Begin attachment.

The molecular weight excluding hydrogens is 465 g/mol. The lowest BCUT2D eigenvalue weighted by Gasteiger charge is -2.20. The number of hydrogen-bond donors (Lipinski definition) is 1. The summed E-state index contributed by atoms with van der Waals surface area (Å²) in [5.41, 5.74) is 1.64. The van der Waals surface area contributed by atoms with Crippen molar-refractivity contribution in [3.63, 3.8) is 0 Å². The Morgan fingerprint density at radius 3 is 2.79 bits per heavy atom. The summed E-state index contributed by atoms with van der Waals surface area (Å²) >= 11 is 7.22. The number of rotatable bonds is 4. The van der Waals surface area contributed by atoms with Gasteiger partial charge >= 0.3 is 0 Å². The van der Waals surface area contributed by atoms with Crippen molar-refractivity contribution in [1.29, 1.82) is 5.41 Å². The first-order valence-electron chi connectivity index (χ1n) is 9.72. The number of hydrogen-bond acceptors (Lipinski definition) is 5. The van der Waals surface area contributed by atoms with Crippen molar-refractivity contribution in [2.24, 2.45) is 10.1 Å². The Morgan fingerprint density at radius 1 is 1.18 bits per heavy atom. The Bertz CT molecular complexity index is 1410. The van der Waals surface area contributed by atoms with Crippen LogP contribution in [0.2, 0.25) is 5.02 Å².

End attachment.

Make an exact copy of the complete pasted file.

The molecular weight excluding hydrogens is 465 g/mol. The lowest BCUT2D eigenvalue weighted by Gasteiger charge is -2.20. The number of hydrogen-bond donors (Lipinski definition) is 1. The summed E-state index contributed by atoms with van der Waals surface area (Å²) in [5.41, 5.74) is 1.64. The van der Waals surface area contributed by atoms with Crippen molar-refractivity contribution in [3.63, 3.8) is 0 Å². The Morgan fingerprint density at radius 3 is 2.79 bits per heavy atom. The summed E-state index contributed by atoms with van der Waals surface area (Å²) >= 11 is 7.22. The number of rotatable bonds is 4. The van der Waals surface area contributed by atoms with Gasteiger partial charge >= 0.3 is 0 Å². The van der Waals surface area contributed by atoms with Crippen molar-refractivity contribution in [1.29, 1.82) is 5.41 Å². The first-order valence-electron chi connectivity index (χ1n) is 9.72. The number of hydrogen-bond acceptors (Lipinski definition) is 5. The van der Waals surface area contributed by atoms with Crippen molar-refractivity contribution in [2.24, 2.45) is 10.1 Å². The Morgan fingerprint density at radius 1 is 1.18 bits per heavy atom. The Bertz CT molecular complexity index is 1410. The van der Waals surface area contributed by atoms with Crippen LogP contribution in [0.2, 0.25) is 5.02 Å².